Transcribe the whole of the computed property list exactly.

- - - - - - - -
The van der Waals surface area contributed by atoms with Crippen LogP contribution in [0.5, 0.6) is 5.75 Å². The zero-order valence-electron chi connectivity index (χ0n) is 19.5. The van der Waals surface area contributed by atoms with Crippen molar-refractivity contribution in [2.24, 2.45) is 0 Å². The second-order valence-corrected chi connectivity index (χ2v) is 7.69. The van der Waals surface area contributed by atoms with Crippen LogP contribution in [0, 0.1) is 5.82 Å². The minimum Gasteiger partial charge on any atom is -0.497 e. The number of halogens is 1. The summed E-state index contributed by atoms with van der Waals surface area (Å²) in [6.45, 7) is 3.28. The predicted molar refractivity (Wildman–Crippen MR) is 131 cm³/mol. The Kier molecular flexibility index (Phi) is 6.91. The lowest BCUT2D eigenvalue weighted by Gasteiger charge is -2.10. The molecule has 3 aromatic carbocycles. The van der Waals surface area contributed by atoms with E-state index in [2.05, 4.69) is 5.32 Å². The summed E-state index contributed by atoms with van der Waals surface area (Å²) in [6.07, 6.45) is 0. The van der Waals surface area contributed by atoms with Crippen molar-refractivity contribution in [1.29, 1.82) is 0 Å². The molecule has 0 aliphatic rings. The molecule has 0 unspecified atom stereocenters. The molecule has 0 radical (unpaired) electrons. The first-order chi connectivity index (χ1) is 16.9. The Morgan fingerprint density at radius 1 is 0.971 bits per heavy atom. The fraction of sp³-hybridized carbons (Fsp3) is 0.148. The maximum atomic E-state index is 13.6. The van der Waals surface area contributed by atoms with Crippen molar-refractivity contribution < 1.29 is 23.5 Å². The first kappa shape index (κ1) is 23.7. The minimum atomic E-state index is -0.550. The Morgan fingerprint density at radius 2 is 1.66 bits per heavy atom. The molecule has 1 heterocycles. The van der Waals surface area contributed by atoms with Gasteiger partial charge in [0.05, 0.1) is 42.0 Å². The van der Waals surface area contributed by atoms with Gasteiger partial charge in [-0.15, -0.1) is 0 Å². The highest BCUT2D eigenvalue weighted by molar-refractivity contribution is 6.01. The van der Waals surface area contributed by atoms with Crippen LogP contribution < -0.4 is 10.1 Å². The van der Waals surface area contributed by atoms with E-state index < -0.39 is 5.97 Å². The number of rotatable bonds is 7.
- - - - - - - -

The van der Waals surface area contributed by atoms with Crippen LogP contribution in [0.5, 0.6) is 5.75 Å². The zero-order valence-electron chi connectivity index (χ0n) is 19.5. The van der Waals surface area contributed by atoms with Crippen molar-refractivity contribution in [2.24, 2.45) is 0 Å². The second-order valence-corrected chi connectivity index (χ2v) is 7.69. The van der Waals surface area contributed by atoms with Crippen LogP contribution in [0, 0.1) is 5.82 Å². The minimum Gasteiger partial charge on any atom is -0.497 e. The number of halogens is 1. The summed E-state index contributed by atoms with van der Waals surface area (Å²) in [6.45, 7) is 3.28. The predicted molar refractivity (Wildman–Crippen MR) is 131 cm³/mol. The Kier molecular flexibility index (Phi) is 6.91. The lowest BCUT2D eigenvalue weighted by Gasteiger charge is -2.10. The molecule has 3 aromatic carbocycles. The van der Waals surface area contributed by atoms with E-state index in [2.05, 4.69) is 5.32 Å². The summed E-state index contributed by atoms with van der Waals surface area (Å²) in [6.07, 6.45) is 0. The van der Waals surface area contributed by atoms with Crippen molar-refractivity contribution in [1.29, 1.82) is 0 Å². The molecule has 0 aliphatic rings. The molecule has 0 unspecified atom stereocenters. The molecule has 0 radical (unpaired) electrons. The first-order chi connectivity index (χ1) is 16.9. The Morgan fingerprint density at radius 1 is 0.971 bits per heavy atom. The fraction of sp³-hybridized carbons (Fsp3) is 0.148. The maximum atomic E-state index is 13.6. The van der Waals surface area contributed by atoms with Crippen molar-refractivity contribution < 1.29 is 23.5 Å². The first kappa shape index (κ1) is 23.7. The minimum atomic E-state index is -0.550. The Morgan fingerprint density at radius 2 is 1.66 bits per heavy atom. The molecule has 1 heterocycles. The van der Waals surface area contributed by atoms with Gasteiger partial charge in [0.05, 0.1) is 42.0 Å². The van der Waals surface area contributed by atoms with Gasteiger partial charge in [-0.15, -0.1) is 0 Å². The highest BCUT2D eigenvalue weighted by molar-refractivity contribution is 6.01. The van der Waals surface area contributed by atoms with Crippen LogP contribution < -0.4 is 10.1 Å². The van der Waals surface area contributed by atoms with E-state index < -0.39 is 5.97 Å². The number of rotatable bonds is 7.